Schools reach new ‘bench’ mark

Published 10:16 pm Thursday, May 7, 2009

Four Suffolk Public Schools received some pretty special new seats Thursday afternoon.

Representatives from the city of Suffolk and the Trex Company delivered new benches to Nansemond River High School, Kilby Shores Elementary School, Kings Fork Middle School and Turlington Woods School.

The four schools were the top participants in the system’s plastic bag recycling drive. Students brought grocery bags to recycle, and the bags were shipped to the Trex Company, which uses the recycled plastic along with recycled wood to make furniture such as benches, decks and fences.

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This year, students from across the city brought in more than 222,000 bags.

It takes about 3,000 bags to make one bench.

“It’s been fantastic,” said Chad Oxton, an engineering data technician for the city of Suffolk, who spearheaded the drive. “It’s been overwhelmingly successful and positive.”

In the first week of the drive, the participating schools brought in 7,400 bags. Many would think that support for the project would taper off as the drive continued on, but that was not the case.

In the drive’s second week, students brought in 11,000 bags. By the end of the drive, the weekly average for bags was 15,800.

“It obviously picked up steam and held its own all the way through to the end,” Oxton said. He added that the success of the program was indicative of the support the it had from the school’s administration and staff.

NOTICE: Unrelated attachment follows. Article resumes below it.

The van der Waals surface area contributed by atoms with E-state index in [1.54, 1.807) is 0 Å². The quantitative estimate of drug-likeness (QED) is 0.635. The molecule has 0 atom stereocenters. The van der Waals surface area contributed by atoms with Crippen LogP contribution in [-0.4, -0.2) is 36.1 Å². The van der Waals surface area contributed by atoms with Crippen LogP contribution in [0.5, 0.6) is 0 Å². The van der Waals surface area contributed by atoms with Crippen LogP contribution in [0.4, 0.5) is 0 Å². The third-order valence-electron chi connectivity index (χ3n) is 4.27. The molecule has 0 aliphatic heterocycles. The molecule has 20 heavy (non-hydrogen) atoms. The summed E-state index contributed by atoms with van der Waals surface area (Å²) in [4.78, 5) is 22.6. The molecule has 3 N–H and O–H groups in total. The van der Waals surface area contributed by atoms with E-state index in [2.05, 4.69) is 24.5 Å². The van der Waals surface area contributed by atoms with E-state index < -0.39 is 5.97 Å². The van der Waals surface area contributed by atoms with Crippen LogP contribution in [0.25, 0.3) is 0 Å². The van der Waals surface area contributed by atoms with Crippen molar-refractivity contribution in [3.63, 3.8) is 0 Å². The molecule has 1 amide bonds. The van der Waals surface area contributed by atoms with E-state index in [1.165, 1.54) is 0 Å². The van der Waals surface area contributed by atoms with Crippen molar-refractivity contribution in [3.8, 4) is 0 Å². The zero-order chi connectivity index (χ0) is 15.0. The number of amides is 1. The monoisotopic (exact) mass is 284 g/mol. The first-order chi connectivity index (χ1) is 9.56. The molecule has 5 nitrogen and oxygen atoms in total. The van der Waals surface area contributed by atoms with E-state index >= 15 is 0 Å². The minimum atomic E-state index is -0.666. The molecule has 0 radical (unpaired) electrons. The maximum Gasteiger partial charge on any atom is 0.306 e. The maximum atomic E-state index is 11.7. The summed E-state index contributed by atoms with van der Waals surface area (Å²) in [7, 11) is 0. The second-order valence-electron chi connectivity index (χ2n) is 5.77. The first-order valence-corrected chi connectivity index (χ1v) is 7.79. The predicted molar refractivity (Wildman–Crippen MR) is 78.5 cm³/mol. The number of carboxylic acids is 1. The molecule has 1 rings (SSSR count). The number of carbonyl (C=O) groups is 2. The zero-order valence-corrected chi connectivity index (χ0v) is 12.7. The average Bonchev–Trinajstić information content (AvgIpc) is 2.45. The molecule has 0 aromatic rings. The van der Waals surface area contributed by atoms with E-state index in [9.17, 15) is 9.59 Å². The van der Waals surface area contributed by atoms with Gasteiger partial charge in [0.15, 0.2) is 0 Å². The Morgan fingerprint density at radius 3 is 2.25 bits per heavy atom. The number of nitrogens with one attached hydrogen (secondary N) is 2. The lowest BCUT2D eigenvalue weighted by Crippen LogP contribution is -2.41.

“At every level, it was encouraged, and it was made to feel like it was the norm to bring in plastic bags,” he said. “They got down to the homerooms and having homeroom teachers sort of make it competitive for the grade levels. They all did a really good job; it was a really cool deal.”

Oxton said that Kilby Shores and Kings Fork were the two highest contributors, but some of the biggest surprises came from the less-populated schools. For example, Turlington Woods has only about 70 students, but the school averaged 104 bags donated for every student. Similarly, Southwestern Elementary School placed third overall, but had the highest bags-per-student ratio, with each student bringing approximately 138 bags.

Amanda Harrington, the recycling promotions coordinator for Trex, said this program is brought to school systems around the country and each time the schools are “eager” to bring in the bags.

“Schools are always very eager, once they’re involved and learn about the program,” Harrington said. “All over, the schools take to this program very well, especially now with the idea of going green. A lot of people didn’t know you can recycle plastic bags or grocery bags as easily as you can. Knowing that, they’re even more eager to jump on board. The enthusiasm is awesome.”

The schools will participate in the program again next year. It will launch in November and carry through until April.